Death of Peter Cheung and Eugina Lau's newborn: doctor's testimony questioned

Medical Council hears that evidence given by doctor facing misconduct charge after death of celebrity couple's baby doesn't fit with records

PUBLISHED : Sunday, 19 January, 2014, 5:14am
UPDATED : Sunday, 19 January, 2014, 5:14am

The doctor facing a charge of professional misconduct over the death of a newborn baby was yesterday accused of giving a witness statement to the Medical Council that was at odds with medical records and a video of the birth filmed by the father, singer Peter Cheung Shung-tak.

Dr Terence Lao, an obstetrics specialist and Chinese University professor, said obstetrician Dr Christine Choy Ming-yan also failed to respond properly to the seriousness of the baby's condition. Cheung Tin-lam died in Queen Elizabeth Hospital, a day after being born at St Teresa's Hospital in Kowloon City in 2005.

Lao pointed out that Choy could be seen in the video of the delivery reaching far into the vagina to extract the baby, which meant the baby was higher up and the cervix less dilated than she had stated.

Choy had said that the dilation of the cervix was three centimetres when she checked it, but nurses' records taken hours later showed a smaller dilation - the conflict was impossible as cervix dilation is irreversible, said Lao.

"The baby practically had no response despite various forms of stimulation. He was in a very poor state," Lao said.

"But instead of drying [him] up and vigorously resuscitating the baby, the baby was just placed on the mother's abdomen. This is not doing the best to help the baby."

Lao said the state of the baby stemmed from an amniotomy Choy carried out in her clinic on the mother-to-be, former actress Eugina Lau Mei-kuen.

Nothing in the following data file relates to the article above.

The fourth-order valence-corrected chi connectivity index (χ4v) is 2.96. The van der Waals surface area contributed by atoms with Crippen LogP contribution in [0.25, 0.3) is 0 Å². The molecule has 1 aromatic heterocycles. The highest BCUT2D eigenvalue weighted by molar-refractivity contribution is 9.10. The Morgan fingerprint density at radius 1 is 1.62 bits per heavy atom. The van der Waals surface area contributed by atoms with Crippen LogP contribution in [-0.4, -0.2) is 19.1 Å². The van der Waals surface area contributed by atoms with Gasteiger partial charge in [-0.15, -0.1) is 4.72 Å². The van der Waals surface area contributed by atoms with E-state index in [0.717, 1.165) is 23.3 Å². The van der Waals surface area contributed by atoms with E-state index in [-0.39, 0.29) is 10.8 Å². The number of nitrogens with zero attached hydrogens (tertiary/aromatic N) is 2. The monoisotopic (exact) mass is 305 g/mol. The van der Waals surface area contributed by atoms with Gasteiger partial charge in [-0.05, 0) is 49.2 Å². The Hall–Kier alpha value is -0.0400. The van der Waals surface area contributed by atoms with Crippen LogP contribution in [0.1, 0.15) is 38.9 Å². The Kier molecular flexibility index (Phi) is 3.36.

The amniotomy - when the amniotic membrane is artificially ruptured to induce labour - was carried out a month before the baby was due and was uncalled for, Lao indicated.

"The clinic is not set up for very sterile and invasive procedures ... I think it was a very unwise undertaking," he said.

He noted that due to the fact many Hong Kong clinics were in busy commercial districts, traffic congestion could jeopardise a patient if her waters broke and she had to be rushed to hospital.

Amniotomies are done in hospitals for those reasons, he said. "And in our practice, if we decide to rupture the membrane for whatever reason, we will not ask [the patient] to walk around again. The patient will be sent to the labour ward on a stretcher."

Standing up or moving around would cause the amniotic fluid to gush out - as Lau's did after her visit to Choy. That could increase the risk of cord prolapse or hypoxia, which could kill the infant, said Lao.

The hearing has heard that Choy also failed to accompany Lau to the hospital, opting to meet her eight hours later, after attending a dinner and a party.

The hearing continues today.